I shop at lifestyle centers pretty regularly, but not because of the goofy architecture, but rather because it's where the kind of stores I shop at - Old Navy, Target, Staples - tend to be. I can't remember the last time I set foot in a mall, and when I did it was probably to go to the Apple Store to buy equipment for work.

I don't mind shopping - I love deal shopping, and I don't mind going to say, Target, because I enjoy shopping there. But I don't enjoy mall shopping, and I suspect I'm not unique in that respect.

Wednesday, May 20, 2009

Well, that explains the stolen credit card...

I wrote last week about how I got a call from Amex that my credit card had been fraudulently used. Well, now I know how - I got a snail-mail letter today from, a company I think I've ordered from a grand total of two times - letting me know that one of their servers had been hacked and a bunch of data stolen, and that some of their customers were reporting fraudulent chargers.

On the plus side, I get two years of credit report monitoring for free. A little late for that, though - and props to Amex for dealing with much faster and better than did.

Saturday, May 16, 2009

Requiem for a Chrysler Dealership...

When the list of dealerships that Chrysler had terminated became public, I became curious if the small dealership in NJ that my parents have been buying cars from for the last 20 years was on the list. The dealership, Belle Mead Garage, is on the list.

I can understand that Chrysler wants to eliminate some of it's dealerships, and some of the ones on the list have bad reputations - one was accused at one point of taking the keys to a customer's trade and locking them in an office. But many are small, local dealerships that didn't sell huge numbers of cars, but stayed in business because they had a reputation for individual service that bigger dealers don't.

That includes Belle Mead. When I turned 17, my parents wanted to get a used car for me to use. They didn't really find anything appealing, and my brother - a part-time DJ- had designs on their minivan. So they decided to buy a new van, sell my brother the old one, and give me my brother's old car. But my dad wanted the new van configured a certain way, which meant he had to order it - but I needed a new car now. So Belle Mead gave him a loaner, free of charge, for the two months or so until his new Voyager came in. Granted, the loaner was a well-worn used minivan, but it's still hard to picture too many other dealerships doing that.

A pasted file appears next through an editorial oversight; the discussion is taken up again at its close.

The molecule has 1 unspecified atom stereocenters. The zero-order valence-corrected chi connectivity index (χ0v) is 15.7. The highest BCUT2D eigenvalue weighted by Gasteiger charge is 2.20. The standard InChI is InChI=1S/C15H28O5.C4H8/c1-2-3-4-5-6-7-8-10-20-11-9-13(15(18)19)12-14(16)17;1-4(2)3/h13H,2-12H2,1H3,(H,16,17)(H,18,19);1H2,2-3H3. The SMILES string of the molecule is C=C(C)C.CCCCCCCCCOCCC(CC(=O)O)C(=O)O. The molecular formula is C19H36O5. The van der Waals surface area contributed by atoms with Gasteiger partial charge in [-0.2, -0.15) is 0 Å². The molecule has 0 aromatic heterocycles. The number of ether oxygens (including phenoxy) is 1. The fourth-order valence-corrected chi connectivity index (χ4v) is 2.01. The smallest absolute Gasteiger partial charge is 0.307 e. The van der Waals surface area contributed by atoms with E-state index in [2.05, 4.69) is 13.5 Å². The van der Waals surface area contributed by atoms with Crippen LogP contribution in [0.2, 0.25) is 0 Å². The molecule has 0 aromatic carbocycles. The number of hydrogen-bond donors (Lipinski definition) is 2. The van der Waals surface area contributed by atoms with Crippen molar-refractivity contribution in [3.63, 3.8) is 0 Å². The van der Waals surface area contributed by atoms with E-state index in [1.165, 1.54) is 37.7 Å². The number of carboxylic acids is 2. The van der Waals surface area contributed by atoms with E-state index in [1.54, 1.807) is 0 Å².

When my dad's '95 Neon was totaled, he decided to buy a used car of similar value. The salesman came up with a few to test drive - and knew the age and gender of who had traded in each of them, plus what they traded it for. Once again, not the kind of service that you get at CarMax.

One of the commenters on the story I linked commented that he had bought cars at Belle Mead because of the owners, not because they were Chryslers. I suspect the same is true for a lot of people, and Chrysler may find many of their sales don't move to their remaining dealerships.

The other thing is that they way dealerships are being eliminated seems like it was designed not only to knock down the eliminated dealerships, but also kick them in the nuts. Because they are in bankruptcy, the list is public, so everyone knows which dealerships are closing - so who wants to buy a car from a dealership that will be gone in a month? Chrysler will not be buying back cars or parts inventory from the eliminated dealerships, and the dealerships can't legally sell the cars themselves after June 9 when their franchises are terminated. Which means many of the dealerships will probably have to declare bankruptcy themselves.

I realize Chrysler is broke, which makes it pretty hard for them to buy stuff back. Still, this too might end up biting them in the ass, because if those cars don't get bought back by other dealers, they will probably be auctioned off in bankruptcy auctions - meaning Chrysler will be competing with cars selling at auction for a fraction of the price, some of which probably will end up in the hands of sleazy used car dealers or tent-sale car liquidators - not great for Chrysler's brand image - the brand image that this whole thing was supposed to fix.